US permanent representative to Nato Julianne Smith said on Wednesday that Ukraine will be offered an enhanced “political relationship” with the alliance at a summit in July.
But she played down hopes it might soon become a full member.
“I think the allies are united and very interested in having a package of deliverables for [Ukrainian President Volodymyr] Zelenskky,” said Ms Smith during an online brief with journalists.
“Of course, our positions are clear. […] Russia doesn’t get a veto on Nato open door policy. We support Ukraine’s euro-Atlantic aspirations to fully integrate in euro-Atlantic institutions.”
Yet “one or two” countries within the alliance are opposed to Ukraine joining Nato, said Ms Smith, who declined to name them.
“I think the best way to describe it is that there’s a rich conversation going on across the alliance with a whole array of views.”
Ms Smith described those discussions as “nuanced and complicated”.
“I’m not worried,” she added. “I think we’re going to have a lot to say about Nato and Ukraine and are going to have concrete deliverables in hand.”
Ms Smith said that two packages are expected to be announced at the July 11-12 summit in Lithuania, one involving long-term practical support to Ukraine’s army in terms of standardisation and another focusing on a political partnership.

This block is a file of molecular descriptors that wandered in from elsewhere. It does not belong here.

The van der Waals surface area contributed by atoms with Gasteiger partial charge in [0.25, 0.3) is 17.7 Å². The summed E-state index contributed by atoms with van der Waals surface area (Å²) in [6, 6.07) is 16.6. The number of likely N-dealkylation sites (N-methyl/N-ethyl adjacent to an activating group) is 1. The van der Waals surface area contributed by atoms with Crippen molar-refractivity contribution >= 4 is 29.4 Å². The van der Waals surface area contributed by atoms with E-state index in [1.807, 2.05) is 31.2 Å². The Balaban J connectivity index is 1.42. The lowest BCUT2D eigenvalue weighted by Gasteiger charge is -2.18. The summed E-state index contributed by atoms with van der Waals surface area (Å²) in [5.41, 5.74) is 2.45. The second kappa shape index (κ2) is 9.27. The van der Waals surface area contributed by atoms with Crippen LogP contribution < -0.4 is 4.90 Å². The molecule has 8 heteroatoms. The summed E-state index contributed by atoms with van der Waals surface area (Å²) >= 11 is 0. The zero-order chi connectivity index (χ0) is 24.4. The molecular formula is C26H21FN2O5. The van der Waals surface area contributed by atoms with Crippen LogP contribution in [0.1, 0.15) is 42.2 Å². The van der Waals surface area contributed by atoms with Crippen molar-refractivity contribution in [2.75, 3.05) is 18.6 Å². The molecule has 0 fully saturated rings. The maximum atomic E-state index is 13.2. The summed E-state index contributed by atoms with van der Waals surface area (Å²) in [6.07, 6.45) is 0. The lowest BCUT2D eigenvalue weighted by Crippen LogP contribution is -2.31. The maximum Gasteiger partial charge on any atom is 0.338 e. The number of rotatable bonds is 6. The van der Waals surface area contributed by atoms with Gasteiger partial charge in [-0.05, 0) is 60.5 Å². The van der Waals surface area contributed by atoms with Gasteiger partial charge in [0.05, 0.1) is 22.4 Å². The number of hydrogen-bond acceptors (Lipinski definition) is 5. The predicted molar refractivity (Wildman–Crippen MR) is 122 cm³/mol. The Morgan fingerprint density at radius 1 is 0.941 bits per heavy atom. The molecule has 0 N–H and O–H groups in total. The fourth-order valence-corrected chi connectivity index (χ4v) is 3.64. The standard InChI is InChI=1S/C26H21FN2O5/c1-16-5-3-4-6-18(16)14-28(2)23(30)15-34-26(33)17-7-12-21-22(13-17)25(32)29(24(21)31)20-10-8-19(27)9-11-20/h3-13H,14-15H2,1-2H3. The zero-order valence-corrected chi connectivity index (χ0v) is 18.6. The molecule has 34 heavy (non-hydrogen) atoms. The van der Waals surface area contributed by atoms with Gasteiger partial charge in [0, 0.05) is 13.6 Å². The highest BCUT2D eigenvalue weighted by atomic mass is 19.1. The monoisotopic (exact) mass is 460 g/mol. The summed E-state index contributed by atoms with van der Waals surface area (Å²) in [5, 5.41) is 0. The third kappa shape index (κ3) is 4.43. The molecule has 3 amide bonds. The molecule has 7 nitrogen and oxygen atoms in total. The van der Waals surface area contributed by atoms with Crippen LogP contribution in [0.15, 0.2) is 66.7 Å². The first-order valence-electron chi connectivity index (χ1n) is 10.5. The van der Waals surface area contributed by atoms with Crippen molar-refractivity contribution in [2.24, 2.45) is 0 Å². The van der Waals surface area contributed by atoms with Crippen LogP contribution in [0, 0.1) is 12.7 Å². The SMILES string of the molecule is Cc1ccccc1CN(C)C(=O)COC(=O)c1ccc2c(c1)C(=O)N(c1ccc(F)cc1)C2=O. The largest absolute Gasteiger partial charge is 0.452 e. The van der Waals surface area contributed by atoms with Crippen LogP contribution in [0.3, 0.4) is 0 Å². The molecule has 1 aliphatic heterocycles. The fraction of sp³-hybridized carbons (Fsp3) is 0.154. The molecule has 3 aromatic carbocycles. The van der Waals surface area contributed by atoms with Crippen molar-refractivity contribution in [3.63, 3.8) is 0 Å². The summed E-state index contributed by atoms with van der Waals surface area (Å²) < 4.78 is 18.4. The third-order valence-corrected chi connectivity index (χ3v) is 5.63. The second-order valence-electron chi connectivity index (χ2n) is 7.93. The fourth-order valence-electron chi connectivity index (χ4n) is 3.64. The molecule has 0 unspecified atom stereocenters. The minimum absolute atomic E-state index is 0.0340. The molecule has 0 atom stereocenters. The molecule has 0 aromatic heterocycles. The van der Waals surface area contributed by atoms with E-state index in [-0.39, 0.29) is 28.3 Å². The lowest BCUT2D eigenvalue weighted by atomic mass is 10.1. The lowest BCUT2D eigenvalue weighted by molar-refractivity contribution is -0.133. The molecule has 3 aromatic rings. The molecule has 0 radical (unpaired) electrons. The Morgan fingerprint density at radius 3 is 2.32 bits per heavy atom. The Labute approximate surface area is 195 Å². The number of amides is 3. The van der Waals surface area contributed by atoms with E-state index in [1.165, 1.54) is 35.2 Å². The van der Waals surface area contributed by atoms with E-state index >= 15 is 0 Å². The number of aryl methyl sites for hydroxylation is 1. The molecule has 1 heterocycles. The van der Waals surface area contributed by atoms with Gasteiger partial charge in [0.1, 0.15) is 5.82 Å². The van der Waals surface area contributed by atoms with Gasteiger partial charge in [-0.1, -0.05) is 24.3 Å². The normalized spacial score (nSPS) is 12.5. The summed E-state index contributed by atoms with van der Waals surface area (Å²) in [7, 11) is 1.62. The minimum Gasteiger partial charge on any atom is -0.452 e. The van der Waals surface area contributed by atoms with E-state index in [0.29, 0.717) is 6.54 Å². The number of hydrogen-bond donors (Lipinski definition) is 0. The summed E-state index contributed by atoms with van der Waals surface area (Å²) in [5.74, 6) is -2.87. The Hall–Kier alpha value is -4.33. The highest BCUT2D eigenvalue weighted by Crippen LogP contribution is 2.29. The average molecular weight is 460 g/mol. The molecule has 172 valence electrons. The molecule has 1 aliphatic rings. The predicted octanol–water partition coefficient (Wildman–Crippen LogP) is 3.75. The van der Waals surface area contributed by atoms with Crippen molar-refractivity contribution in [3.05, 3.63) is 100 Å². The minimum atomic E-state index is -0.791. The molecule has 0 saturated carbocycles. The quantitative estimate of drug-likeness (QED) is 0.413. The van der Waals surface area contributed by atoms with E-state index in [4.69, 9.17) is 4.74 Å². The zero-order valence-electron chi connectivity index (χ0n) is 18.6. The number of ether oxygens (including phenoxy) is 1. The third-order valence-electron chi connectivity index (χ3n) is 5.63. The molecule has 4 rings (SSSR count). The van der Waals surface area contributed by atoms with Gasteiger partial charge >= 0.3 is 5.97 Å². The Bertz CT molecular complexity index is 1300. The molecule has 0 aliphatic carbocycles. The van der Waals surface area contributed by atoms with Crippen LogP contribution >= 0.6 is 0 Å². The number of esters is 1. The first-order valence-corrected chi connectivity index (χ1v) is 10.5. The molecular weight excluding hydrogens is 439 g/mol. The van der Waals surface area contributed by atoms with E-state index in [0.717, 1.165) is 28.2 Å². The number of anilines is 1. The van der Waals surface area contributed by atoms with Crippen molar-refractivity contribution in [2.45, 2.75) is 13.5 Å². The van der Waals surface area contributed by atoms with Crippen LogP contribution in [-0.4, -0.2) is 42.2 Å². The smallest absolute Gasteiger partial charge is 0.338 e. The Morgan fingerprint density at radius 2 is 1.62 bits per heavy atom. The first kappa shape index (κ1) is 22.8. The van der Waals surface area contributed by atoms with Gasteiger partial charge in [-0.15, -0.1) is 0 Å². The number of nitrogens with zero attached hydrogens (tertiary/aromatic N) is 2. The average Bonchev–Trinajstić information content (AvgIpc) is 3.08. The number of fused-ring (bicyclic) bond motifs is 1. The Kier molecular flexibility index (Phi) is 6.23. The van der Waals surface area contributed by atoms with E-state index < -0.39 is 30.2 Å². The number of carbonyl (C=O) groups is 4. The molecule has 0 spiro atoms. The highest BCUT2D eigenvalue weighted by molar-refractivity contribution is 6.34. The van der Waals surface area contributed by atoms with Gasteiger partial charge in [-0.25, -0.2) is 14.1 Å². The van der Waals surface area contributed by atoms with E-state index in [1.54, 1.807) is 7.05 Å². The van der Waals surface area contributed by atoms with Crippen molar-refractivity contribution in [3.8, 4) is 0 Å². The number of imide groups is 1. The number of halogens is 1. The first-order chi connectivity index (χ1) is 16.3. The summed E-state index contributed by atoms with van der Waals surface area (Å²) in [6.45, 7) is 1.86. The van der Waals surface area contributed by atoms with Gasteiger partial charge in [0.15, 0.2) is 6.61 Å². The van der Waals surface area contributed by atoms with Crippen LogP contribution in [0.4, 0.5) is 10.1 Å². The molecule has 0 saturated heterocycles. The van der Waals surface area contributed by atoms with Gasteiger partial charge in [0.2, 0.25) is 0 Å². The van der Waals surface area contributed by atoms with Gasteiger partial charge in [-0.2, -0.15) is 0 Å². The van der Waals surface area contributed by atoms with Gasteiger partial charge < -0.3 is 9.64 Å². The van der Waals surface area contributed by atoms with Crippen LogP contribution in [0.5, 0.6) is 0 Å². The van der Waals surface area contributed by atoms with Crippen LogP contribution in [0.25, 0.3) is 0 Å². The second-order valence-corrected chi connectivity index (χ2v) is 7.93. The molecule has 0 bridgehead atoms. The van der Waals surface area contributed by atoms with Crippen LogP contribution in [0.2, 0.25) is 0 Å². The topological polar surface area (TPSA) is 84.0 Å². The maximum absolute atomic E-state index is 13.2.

“We’ll have more to say about that in Vilnius,” added Ms Smith.
The US ambassador said she hoped to see Sweden join Nato before or during the summit and praised the “remarkable dialogue” between Sweden and Turkey.
Turkey’s President Recep Tayyip Erdogan has blocked the Scandinavian country’s bid to join the alliance, claiming that Stockholm is not doing enough to help it fight Kurdish militants deemed to be terrorists by Ankara.
Ms Smith’s comments came as senior Turkish and Swedish officials met in Ankara to discuss Turkey’s concerns. Finnish officials were also present.
Sweden had initially hoped to become a member of the alliance at the same time as Finland, which finalised its accession bid on April 4.
The two countries filed a joint request in May after Russia invaded Ukraine.
Sweden has strengthened its anti-terror legislation to satisfy Turkey.
Protests during which copies of the Quran were burnt in Stockholm further inflamed tensions between the two countries.
Yet Mr Erdogan on Wednesday seemed to rebuff growing international pressure on him to ratify Sweden’s Nato membership.
In remarks released by his office, he said that “Sweden has expectations. It doesn't mean that we will comply with them.”
“In order for us to meet these expectations, first of all, Sweden must do its part.”
Hungary is the other holdout, but is expected to back Sweden’s membership as soon as Turkey signals it plans to do so, as the country did with Finland’s application.